When you get a few years under your belt, a few kms on the clock, it’s interesting to reflect on history and see how things change and evolve.

After a period of excess usually comes a drive for efficiency, followed by encouragement, and incentivisation and then regulation to make it happen.

Just as we have reached peak cow, maybe peak fertiliser is a thing too? Just like a plant in the wrong place is a weed, so too fertiliser in the wrong place or at the wrong rate is a potential pollutant.

Farmers are moving to reduce, recycle and re-engineer their fertiliser use, understanding if they don’t do it themselves, they could be forced to with regulation.

In our special report, we cover how New Zealand agriculture would feel a huge financial impact (-$1.6 billion) of removing nitrogen, as Greenpeace have mooted.

Both of the big fertiliser companies report farmers are moving to coated products, to cut down on loss of nutrients to volatilisation and by leaching into groundwater and waterways.

It seems to me the use of these products is a no-brainer – why would you take the risk of using a product that could potentially have a loss of up to 18% of the nitrogen spread? At $560/tonne of urea you could potentially be losing $101 worth of fertiliser into the atmosphere and waterways. Why do fertiliser companies continue selling a product with such a high pollution potential, when the reengineering exists for halving the pollution potential of that product?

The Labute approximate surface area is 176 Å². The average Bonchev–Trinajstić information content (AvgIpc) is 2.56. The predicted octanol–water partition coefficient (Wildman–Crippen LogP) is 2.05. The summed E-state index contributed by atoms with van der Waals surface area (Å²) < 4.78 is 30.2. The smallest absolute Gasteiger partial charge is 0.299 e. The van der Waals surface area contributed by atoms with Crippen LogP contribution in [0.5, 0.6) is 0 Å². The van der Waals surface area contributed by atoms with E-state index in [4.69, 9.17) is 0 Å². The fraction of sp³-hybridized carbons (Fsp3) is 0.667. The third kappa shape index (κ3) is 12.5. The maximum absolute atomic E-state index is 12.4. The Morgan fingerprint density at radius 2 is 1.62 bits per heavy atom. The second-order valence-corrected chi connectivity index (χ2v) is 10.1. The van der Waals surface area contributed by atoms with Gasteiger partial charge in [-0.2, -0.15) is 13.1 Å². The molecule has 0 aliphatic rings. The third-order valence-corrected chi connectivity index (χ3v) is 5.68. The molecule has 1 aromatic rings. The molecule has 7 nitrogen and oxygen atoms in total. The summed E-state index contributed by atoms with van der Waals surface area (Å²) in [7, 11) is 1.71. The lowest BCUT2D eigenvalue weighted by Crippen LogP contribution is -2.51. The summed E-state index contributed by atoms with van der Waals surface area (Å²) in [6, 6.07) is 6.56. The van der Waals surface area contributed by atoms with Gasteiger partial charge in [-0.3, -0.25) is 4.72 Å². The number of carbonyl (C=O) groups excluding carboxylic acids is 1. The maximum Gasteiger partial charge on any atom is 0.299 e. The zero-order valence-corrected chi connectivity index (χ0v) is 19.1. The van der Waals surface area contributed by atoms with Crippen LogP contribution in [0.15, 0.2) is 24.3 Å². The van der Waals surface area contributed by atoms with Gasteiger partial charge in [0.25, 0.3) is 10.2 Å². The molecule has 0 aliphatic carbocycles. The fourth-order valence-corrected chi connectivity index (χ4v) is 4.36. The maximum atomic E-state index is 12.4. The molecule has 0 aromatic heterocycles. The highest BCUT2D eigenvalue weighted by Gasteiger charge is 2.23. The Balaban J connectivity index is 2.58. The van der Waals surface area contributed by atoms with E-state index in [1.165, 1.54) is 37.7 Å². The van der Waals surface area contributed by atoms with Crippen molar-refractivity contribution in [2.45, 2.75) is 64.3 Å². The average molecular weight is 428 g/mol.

Smart farmers like James and Melissa Barbour at Trewithen Farm add as little N as possible, in small dollops and only when the temperature, soil and moisture conditions are right, to minimise losses.

Effluent areas are applied with recycled nutrients and avoid applying on creeks, drains and stock camp areas. Grass has to be actively growing before fertiliser application and the Barbours are using some coated product and looking at more (pg 46).

Pamu are investigating applying nitrogen through their irrigation system, an exciting development called fertigation allowing them to apply 1.5kg N/ha/day through a centre pivot (pg 58) and reducing the risk of potentially losing a month’s worth of nitrogen due to a large rain event. They have measured a 36% reduction in total N use in the first two seasons.

With the N cap of 190kg N/ha/year introduced in the Action for Healthy Waterways legislation farmers will need to reduce, recycle and re-engineer nutrient applications with clever technologies like these.

Irricon environmental engineer Keri Johnston takes an in-depth look at the Action for Healthy Waterways policy recommendations and how they will affect farmers and she says the policies are more balanced than the earlier discussion document but details around some policies are yet to come (pg 68).

And if you are feeling a bit overwhelmed by all of that, catch up with Rachel Grunwell’s pieces of the wellness puzzle (pg 82). There are great tips in there for all of us – as she said, you don’t need to feel overwhelmed – just choose one piece of the puzzle and start making small changes – you will feel better for it.

Jackie Harrigan